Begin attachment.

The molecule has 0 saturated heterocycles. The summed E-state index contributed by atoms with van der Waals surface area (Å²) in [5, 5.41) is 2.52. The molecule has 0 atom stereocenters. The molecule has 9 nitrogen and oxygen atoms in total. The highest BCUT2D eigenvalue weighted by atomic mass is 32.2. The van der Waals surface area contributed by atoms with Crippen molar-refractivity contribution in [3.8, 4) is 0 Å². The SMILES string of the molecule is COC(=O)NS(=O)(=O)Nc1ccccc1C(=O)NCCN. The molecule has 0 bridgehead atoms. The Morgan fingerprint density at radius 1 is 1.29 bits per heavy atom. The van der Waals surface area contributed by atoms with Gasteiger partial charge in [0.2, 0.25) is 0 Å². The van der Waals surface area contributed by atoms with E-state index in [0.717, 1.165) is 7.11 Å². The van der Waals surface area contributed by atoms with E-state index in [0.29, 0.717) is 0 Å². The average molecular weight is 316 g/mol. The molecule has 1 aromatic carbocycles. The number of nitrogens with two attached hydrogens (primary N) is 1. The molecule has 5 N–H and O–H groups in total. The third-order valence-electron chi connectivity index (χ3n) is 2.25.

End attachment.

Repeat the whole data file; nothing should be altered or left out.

The molecule has 0 saturated heterocycles. The summed E-state index contributed by atoms with van der Waals surface area (Å²) in [5, 5.41) is 2.52. The molecule has 0 atom stereocenters. The molecule has 9 nitrogen and oxygen atoms in total. The highest BCUT2D eigenvalue weighted by atomic mass is 32.2. The van der Waals surface area contributed by atoms with Crippen molar-refractivity contribution in [3.8, 4) is 0 Å². The SMILES string of the molecule is COC(=O)NS(=O)(=O)Nc1ccccc1C(=O)NCCN. The molecule has 0 bridgehead atoms. The Morgan fingerprint density at radius 1 is 1.29 bits per heavy atom. The van der Waals surface area contributed by atoms with Gasteiger partial charge in [0.2, 0.25) is 0 Å². The van der Waals surface area contributed by atoms with E-state index in [0.717, 1.165) is 7.11 Å². The van der Waals surface area contributed by atoms with E-state index in [0.29, 0.717) is 0 Å². The average molecular weight is 316 g/mol. The molecule has 1 aromatic carbocycles. The number of nitrogens with two attached hydrogens (primary N) is 1. The molecule has 5 N–H and O–H groups in total. The third-order valence-electron chi connectivity index (χ3n) is 2.25.